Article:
“Please test your servants for ten days: Give us nothing but vegetables to eat and water to drink.” – Daniel 1:12 (NIV)
Veggies, check. Water, check. Wait… Is that it?!
Daniel is one of the great heroes in the Bible and on this blog because of his intuition, his courage and his literal “Lion Tamer” skills and mentality.
Today, dieters admire Daniel’s “diet” of vegetables and water, even if they don’t worship his God. But our motivations for eating more veggies are likely nowhere near what Daniel’s were.
But when I see washboard-ab selfies with a quick #danielplan or #thankyoujesus, I proceed to bang my forehead on my desk.
Focus, people. You’re missing the point.
Let’s go deeper. Early on in the book of Daniel (way before the lion’s den and fiery furnace incidents), the Babylonians invaded Israel and made Daniel a slave. They forcefully relocated him to Babylon (now called Iraq) and told him he had to change his language, his clothes, even his name.
(…and I think MY life is stressful!)
Daniel made the best of a bad situation, keeping his head up, his wits about him and his eyes set firmly on how God was moving in the situation. But when it came down to food, Daniel had his fill.
“But Daniel was determined not to defile himself by eating the food and wine given to them by the king. He asked the chief of staff for permission not to eat these unacceptable foods.” – Daniel 1:8 (ESV)
At first, I did NOT get this. Daniel put up with so much during his enslavement; it seems almost silly that he would complain when King Nebuchadnezzar offered him some of his private food stash! “Thanks for the steak, O king – but I’m not eating much red meat these days.”
What was Daniel thinking?
Here’s a little historical context into Daniel’s sudden brave stand.
Culturally, Babylonians worshipped many different gods. Food from the king’s table was placed before these gods as part of worship before consumption. Daniel knew full well that eating this food was a way of saying, “Yep – I worship the gods of Babylon.”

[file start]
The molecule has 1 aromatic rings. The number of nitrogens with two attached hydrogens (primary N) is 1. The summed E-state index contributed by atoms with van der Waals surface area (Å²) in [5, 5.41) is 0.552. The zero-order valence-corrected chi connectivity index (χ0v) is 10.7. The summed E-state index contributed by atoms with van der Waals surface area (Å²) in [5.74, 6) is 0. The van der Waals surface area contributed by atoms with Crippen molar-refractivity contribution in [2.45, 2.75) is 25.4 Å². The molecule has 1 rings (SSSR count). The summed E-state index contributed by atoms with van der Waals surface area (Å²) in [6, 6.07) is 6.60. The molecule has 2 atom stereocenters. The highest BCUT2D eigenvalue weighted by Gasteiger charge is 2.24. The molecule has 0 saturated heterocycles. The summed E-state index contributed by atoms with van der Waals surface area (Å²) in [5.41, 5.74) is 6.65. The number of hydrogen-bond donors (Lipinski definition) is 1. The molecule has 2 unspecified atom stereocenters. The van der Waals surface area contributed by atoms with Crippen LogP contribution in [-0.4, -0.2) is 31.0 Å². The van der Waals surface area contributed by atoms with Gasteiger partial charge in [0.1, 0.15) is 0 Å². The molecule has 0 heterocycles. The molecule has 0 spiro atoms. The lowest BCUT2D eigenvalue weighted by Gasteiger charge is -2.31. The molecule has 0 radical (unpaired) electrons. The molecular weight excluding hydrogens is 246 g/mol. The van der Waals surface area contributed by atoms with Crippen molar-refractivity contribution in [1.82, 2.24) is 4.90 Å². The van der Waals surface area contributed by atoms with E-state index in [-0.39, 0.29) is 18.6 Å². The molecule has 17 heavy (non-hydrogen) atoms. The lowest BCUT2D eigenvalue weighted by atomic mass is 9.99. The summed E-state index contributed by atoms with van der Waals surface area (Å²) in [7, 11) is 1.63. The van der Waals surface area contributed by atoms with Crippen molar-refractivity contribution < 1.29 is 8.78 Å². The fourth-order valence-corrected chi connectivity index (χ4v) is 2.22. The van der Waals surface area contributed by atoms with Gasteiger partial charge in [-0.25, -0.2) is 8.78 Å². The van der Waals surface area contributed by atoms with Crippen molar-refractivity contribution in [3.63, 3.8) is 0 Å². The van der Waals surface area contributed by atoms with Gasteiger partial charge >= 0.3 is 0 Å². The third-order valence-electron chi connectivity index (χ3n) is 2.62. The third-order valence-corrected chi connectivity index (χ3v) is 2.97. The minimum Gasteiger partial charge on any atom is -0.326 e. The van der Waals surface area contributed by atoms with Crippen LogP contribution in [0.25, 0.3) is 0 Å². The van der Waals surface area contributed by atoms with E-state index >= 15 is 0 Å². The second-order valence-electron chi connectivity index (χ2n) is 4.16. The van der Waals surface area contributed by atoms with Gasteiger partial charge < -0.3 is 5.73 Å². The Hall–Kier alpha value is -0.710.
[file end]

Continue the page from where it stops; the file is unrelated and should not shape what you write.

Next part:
That’s where Daniel drew the line. He refused to worship any god but his own. He knew that it would likely mean severe punishment or even death – but he trusted his God would prove faithful, as always. So he took a stand.
Daniel asked the king’s attendant to give him and his friends nothing but Babylonian-worship-free vegetables and water for 10 days – and then see how healthy they looked compared to other slaves who eat the king’s food.
Guess what? It worked. After 10 days, Daniel’s crew looked healthier and better nourished than the others.
Should we really diet like Daniel?
Was Daniel appalled at the ideas of eating animals or drinking alcohol? No.
Was Daniel grossed out by the king’s rich, full-fat, calorie-laden food? No.
Did Daniel have an exotic beach vacation planned with hopes of washboard abs? No. (I admit – The Bible doesn’t address it specifically. But since he was living in captivity at the time, I’ll venture to say No.)
Daniel was tough – mentally, physically, spiritually, relationally and yes – even nutritionally. But it was about more than his health – it was about taking a stand, being unthinkably brave under fire. Daniel had the courage to do what he knew was right, even if it cost him his life.
I don’t believe God expects us to eat like rabbits. He won’t love you more if you eat your veggies or commit to five workouts a week. What He wants is to be first in your life, no matter the cost.
A few things I know for sure:
- Eating more foods grown on a plant instead of made in one just makes you feel better. If you haven’t tried cutting out packaged stuff yet, it’s worth a shot. And if you have the guts to go vegetarian or vegan, that’s freaking awesome.
- Fasting is a spiritual discipline that can draw you nearer to God as it benefits your health. The key is to stay focused on why you’re doing it in the first place. (Hint: If your “why” is washboard abs, you may want to reconsider.)
- Our bodies are temples – and we should treat them as such. It’s hard – believe me, I know. But our good stewardship gives Him glory.
After all, our identity lies not in what we eat – but who we serve.